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New Opportunity to Showcase Energy Value in Existing Homes

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Green Design

New Opportunity to Showcase Energy Value in Existing Homes

In addition to new homes, the EnergyValue Housing Award (EVHA)  program will also provide an opportunity for builders and remodelers to showcase the energy-efficiency upgrades.

By Anne Holtz, NAHB Research Center January 31, 2010
This article first appeared in the PR February 2010 issue of Pro Remodeler.


The EnergyValue Housing Award (EVHA) has been a long-standing and prestigious award in the new construction industry for the last 15 years. Now, in addition to new homes, the awards program will also provide an opportunity for builders and remodelers to showcase the energy-efficiency upgrades and performance improvements they've built into existing homes.

With nearly 130 million existing homes in the United States, many that are in need of significant improvements to reduce energy consumption, the U.S. Department of Energy, EVHA's primary sponsor, saw a major need to shift some of its focus from new to existing homes. Starting with the 2011 award application cycle, EVHA will have an Existing Homes category. The judging criteria will focus on the same criteria as the EVHA New Home Category: application completeness; energy value; design; construction; marketing and customer relations; and energy program participation. Builders and remodelers can enter single-family homes, multifamily buildings or reconstruction (gut/rehab) projects. The entries will also be grouped according to the project's climate region — hot, moderate, or cold — as the new-home submissions are.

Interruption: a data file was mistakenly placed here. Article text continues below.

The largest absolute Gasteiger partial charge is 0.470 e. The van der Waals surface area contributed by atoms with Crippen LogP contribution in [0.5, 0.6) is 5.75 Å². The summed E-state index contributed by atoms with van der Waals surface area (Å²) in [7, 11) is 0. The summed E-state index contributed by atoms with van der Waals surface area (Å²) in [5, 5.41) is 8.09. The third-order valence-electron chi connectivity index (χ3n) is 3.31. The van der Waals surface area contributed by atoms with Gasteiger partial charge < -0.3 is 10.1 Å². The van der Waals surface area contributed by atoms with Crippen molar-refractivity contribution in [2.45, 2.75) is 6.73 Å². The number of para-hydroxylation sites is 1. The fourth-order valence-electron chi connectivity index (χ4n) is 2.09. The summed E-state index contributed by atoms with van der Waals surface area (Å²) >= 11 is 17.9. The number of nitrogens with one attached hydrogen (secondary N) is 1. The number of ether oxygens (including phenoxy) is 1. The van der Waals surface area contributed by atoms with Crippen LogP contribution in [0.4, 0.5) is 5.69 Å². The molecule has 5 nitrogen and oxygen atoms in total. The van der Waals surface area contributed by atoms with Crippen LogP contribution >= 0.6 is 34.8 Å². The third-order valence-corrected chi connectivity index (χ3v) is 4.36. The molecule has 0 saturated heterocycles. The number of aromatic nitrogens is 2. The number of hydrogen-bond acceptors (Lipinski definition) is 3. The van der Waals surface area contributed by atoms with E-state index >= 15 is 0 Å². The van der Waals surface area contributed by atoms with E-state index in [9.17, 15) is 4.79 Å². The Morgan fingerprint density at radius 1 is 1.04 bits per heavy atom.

For this competition, eligible entries must be existing homes that have been significantly retrofitted, remodeled or renovated with a specific focus on energy upgrades or improvements. Applications will be required to include details about the home both pre- and post-renovation, including any changes in the structural, mechanical, plumbing or electrical systems. Pre- and post-renovation test data and inspection reports should be used to back up any claimed improvements in a home's performance. Applicants should also discuss strategies behind why the changes were made and the selection process they went through to determine the best options to accomplish their specific energy efficiency goals while keeping within the clients' budget. Judges will look at overall energy performance improvements in a home, integration of energy considerations into the project's design, product selection and innovations used to accomplish greater energy savings.

Further eligibility requirements include:

  • All U.S. home builders/remodelers whose primary occupation is constructing or remodeling homes are eligible for participation. Applicants need not be members of NAHB or a local home builder association.
  • Submitted existing-home projects must have been completed after Jan. 31, 2008, and before the application was submitted. In addition, the project must include an emphasis on whole-house energy savings.
  • Existing home projects with additions of less than 75 percent of the existing building or dwelling unit's conditioned floor area (as defined in the ICC 700-2008 National Green Building Standard Section 305.1 (2)) are eligible for entry in the Existing Home Award.
  • Projects that include additions larger than 75 percent of the existing building or dwelling unit's conditioned floor area will be considered new construction and should be submitted in the appropriate EVHA New Home category.

The 2011 applications for both the new and existing homes categories are now available online; visit www.nahbrc.org/evha/retrofit for more information on this new award category and to download an application. You can also contact Debra Sagan, EVHA project manager at the NAHB Research Center, at 800/638-8556, ext. 6210. Applications for the Existing Homes category must be postmarked by July 30. (New Home category applications must be postmarked by June 30).

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